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Old 12-30-2008, 11:06 PM   #31
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To financeguy and Muldfeld,

I would like to apologize to you for my harsh words.
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Old 12-31-2008, 10:54 AM   #32
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Somehow I feel indiscriminately firing missiles into civilian residential areas would not be high on my list of possible solutions.
What about simple rockets?

It would be a proportionate response, shoot a few hundred of the unguided things at Palestinian population centers, or maybe send in some suicide bombers for good measure.
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Old 12-31-2008, 12:21 PM   #33
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So Israel attacks Gaza and the news is all over it.

Israel says the reasons for the attacks is due to numerous rocket attacks against them in recent days.

Why were there no reports on this? Does the media only think it is news when it is Israel doing the attacking, or did these attacks just never happen?

Or did I simply miss it?

Someone enlighten me, please.
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Old 12-31-2008, 12:59 PM   #34
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Originally Posted by phanan View Post
So Israel attacks Gaza and the news is all over it.

Israel says the reasons for the attacks is due to numerous rocket attacks against them in recent days.

Why were there no reports on this? Does the media only think it is news when it is Israel doing the attacking, or did these attacks just never happen?

Or did I simply miss it?

Someone enlighten me, please.
300+ people die at once when Israel attacks, single digits die over the last couple years by Hamas attacks. Do you really need to jump to bias to explain this?
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Old 12-31-2008, 01:04 PM   #35
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What about simple rockets?

It would be a proportionate response, shoot a few hundred of the unguided things at Palestinian population centers, or maybe send in some suicide bombers for good measure.
Or perhaps - maybe I'm just batshit crazy - killing civilians isn't the answer??!?
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Old 12-31-2008, 01:19 PM   #36
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Somehow I feel indiscriminately firing missiles into civilian residential areas would not be high on my list of possible solutions.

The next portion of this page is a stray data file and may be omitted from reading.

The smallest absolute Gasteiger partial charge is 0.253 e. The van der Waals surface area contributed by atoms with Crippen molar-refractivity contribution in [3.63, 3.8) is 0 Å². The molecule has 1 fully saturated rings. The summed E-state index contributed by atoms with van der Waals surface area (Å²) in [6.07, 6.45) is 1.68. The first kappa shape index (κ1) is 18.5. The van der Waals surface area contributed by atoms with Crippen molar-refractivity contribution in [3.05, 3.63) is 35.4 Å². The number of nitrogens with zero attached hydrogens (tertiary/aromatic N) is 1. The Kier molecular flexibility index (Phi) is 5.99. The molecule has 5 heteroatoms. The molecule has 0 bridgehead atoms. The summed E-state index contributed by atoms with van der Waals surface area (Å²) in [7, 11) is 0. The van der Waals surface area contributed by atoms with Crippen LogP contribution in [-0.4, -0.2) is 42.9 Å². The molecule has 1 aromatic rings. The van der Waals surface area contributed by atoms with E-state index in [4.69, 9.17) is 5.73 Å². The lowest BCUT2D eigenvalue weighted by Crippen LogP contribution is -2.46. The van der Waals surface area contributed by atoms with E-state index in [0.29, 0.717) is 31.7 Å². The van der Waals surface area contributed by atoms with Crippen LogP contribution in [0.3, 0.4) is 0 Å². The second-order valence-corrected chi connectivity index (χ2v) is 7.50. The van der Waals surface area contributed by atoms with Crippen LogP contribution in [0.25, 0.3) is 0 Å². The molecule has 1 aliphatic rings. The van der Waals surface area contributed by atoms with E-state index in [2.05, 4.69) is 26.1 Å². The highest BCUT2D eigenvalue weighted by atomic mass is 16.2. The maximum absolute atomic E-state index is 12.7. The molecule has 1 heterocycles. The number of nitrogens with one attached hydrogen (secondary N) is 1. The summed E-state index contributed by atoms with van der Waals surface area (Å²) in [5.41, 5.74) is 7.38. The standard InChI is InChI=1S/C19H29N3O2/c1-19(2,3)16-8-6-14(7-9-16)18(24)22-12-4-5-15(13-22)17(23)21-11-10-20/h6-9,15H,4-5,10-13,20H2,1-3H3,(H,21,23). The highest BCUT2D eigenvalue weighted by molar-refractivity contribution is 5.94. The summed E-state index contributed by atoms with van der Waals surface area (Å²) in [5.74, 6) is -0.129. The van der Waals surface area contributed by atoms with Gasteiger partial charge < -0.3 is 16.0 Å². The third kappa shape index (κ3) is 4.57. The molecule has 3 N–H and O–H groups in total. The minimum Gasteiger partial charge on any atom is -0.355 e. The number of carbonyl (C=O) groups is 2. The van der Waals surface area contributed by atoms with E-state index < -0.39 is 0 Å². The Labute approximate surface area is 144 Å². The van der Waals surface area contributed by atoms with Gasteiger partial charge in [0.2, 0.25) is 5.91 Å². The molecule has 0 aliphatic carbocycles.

what would then?
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Old 12-31-2008, 01:21 PM   #37
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300+ people die at once when Israel attacks, single digits die over the last couple years by Hamas attacks. Do you really need to jump to bias to explain this?
Do you really need to jump to conclusions?

I have no bias on this whatsoever. I honestly wanted to know why there is so much coverage when Israel attacks, while you can hear a pin drop when Hamas attacks.

Israel says it is counterattacking due to recent Hamas attacks. Is there any information out there as to the nature of these attacks? Or is Israel making it more than it really is?

And really, does it matter if there are lesser amounts of people dying in one attack vs. the other? It's still an attack.
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Old 12-31-2008, 01:33 PM   #38
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Originally Posted by phanan View Post

I have no bias on this whatsoever. I honestly wanted to know why there is so much coverage when Israel attacks, while you can hear a pin drop when Hamas attacks.
I think it's because random rocket shelling from the Palestinian territories is not unique and goes on relatively regularly (and frequently), but with very few casualties. This is because the areas that are just north of Gaza are not particularly populated, and because the rockets are crude and unguided. I am not sure what the numbers are, but I think that Hamas has killed less than 20 Israelis while in power in Gaza, and something like 2 or 3 in the recent rocketing. Not to say that this is not a tragedy and not to say that because they are crude and ineffective, this is okay, but just due to the way our media works, I don't think they much care to report a handful of stray rockets a week in the Middle East when most of the readership probably doesn't care either at this point.